A diagnosis of bulimia nervosa more than quadrupled the risk of cardiovascular disease and death over 12 years of follow-up in a cohort study of women hospitalized in Canada. Researchers published their findings online in JAMA Psychiatry.
“Our findings suggest that women with a history of bulimia nervosa should be informed of an increased risk of cardiovascular disease and death in the first decade after the index admission for bulimia,” researchers wrote. “These women may benefit from screening for prevention and treatment of cardiovascular risk factors.”
The study of 416,709 women hospitalized in Canada included 818 women who were hospitalized for bulimia nervosa and a comparison group of 415,891 women hospitalized for pregnancy-related events. All participants were followed for 12 years for instances of cardiovascular disease and death.
Women hospitalized with bulimia nervosa had a greater incidence of cardiovascular disease than women hospitalized for pregnancy-related events, the study found. The incidence of cardiovascular disease was highest among women hospitalized 3 or more times for bulimia.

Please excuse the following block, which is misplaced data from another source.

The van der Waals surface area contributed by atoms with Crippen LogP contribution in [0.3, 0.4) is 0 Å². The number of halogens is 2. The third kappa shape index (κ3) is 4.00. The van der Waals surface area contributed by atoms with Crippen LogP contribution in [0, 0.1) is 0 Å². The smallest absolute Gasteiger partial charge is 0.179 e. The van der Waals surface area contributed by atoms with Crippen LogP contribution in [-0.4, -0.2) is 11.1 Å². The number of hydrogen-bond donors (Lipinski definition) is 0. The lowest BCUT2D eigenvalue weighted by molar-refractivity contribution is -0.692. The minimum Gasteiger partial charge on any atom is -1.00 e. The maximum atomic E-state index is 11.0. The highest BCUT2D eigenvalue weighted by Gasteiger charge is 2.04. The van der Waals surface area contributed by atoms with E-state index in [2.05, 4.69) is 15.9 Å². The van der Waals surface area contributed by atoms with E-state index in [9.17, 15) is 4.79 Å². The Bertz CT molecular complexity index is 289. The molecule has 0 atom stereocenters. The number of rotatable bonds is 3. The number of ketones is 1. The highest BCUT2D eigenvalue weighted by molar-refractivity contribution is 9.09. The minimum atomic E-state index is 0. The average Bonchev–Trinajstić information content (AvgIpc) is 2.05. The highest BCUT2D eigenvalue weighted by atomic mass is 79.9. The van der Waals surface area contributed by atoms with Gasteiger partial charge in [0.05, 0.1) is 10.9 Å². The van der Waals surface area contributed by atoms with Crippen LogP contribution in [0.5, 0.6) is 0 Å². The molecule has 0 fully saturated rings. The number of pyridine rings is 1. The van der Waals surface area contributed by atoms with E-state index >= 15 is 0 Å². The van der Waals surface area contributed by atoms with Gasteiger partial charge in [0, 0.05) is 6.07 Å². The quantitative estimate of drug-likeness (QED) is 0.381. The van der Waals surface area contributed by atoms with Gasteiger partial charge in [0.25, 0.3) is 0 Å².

Women with bulimia had 4.25 times the risk of cardiovascular disease and 4.72 times the risk of death compared with women in the comparison cohort, according to the study.
“Risks were greatest within 2 years of the index bulimia-related hospitalization and remained elevated until 5 years later before disappearing by around 10 years of follow-up,” researchers wrote. “This pattern was observed for several cardiovascular problems, including myocardial infarction, atherosclerosis, other ischemic heart disease, and conduction disorders.”